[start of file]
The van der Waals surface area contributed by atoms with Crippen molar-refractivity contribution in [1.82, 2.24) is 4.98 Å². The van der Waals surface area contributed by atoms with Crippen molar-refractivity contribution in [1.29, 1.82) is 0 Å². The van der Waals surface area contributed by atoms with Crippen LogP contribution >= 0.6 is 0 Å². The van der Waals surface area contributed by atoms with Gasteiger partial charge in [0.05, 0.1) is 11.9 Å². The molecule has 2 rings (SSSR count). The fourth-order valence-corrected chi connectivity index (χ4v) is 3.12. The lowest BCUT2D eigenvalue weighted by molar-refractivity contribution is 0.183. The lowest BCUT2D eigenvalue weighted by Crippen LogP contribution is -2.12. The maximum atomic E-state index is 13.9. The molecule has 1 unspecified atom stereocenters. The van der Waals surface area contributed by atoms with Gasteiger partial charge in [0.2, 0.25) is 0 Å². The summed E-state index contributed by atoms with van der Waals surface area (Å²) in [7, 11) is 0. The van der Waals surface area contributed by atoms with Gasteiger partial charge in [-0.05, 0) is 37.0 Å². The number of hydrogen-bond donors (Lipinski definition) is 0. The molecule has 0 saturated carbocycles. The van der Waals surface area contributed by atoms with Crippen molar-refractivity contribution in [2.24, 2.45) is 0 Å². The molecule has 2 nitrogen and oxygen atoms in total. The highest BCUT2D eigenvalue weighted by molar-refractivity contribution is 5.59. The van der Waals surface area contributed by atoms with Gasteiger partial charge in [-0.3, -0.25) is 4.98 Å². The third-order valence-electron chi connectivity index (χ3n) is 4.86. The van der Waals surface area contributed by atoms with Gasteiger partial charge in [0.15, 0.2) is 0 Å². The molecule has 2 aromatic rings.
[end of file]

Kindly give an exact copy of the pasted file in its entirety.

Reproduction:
The van der Waals surface area contributed by atoms with Crippen molar-refractivity contribution in [1.82, 2.24) is 4.98 Å². The van der Waals surface area contributed by atoms with Crippen molar-refractivity contribution in [1.29, 1.82) is 0 Å². The van der Waals surface area contributed by atoms with Crippen LogP contribution >= 0.6 is 0 Å². The van der Waals surface area contributed by atoms with Gasteiger partial charge in [0.05, 0.1) is 11.9 Å². The molecule has 2 rings (SSSR count). The fourth-order valence-corrected chi connectivity index (χ4v) is 3.12. The lowest BCUT2D eigenvalue weighted by molar-refractivity contribution is 0.183. The lowest BCUT2D eigenvalue weighted by Crippen LogP contribution is -2.12. The maximum atomic E-state index is 13.9. The molecule has 1 unspecified atom stereocenters. The van der Waals surface area contributed by atoms with Gasteiger partial charge in [0.2, 0.25) is 0 Å². The summed E-state index contributed by atoms with van der Waals surface area (Å²) in [7, 11) is 0. The van der Waals surface area contributed by atoms with Gasteiger partial charge in [-0.05, 0) is 37.0 Å². The number of hydrogen-bond donors (Lipinski definition) is 0. The molecule has 0 saturated carbocycles. The van der Waals surface area contributed by atoms with Crippen molar-refractivity contribution in [2.24, 2.45) is 0 Å². The molecule has 2 nitrogen and oxygen atoms in total. The highest BCUT2D eigenvalue weighted by molar-refractivity contribution is 5.59. The van der Waals surface area contributed by atoms with Gasteiger partial charge in [-0.3, -0.25) is 4.98 Å². The third-order valence-electron chi connectivity index (χ3n) is 4.86. The van der Waals surface area contributed by atoms with Gasteiger partial charge in [0.15, 0.2) is 0 Å². The molecule has 2 aromatic rings.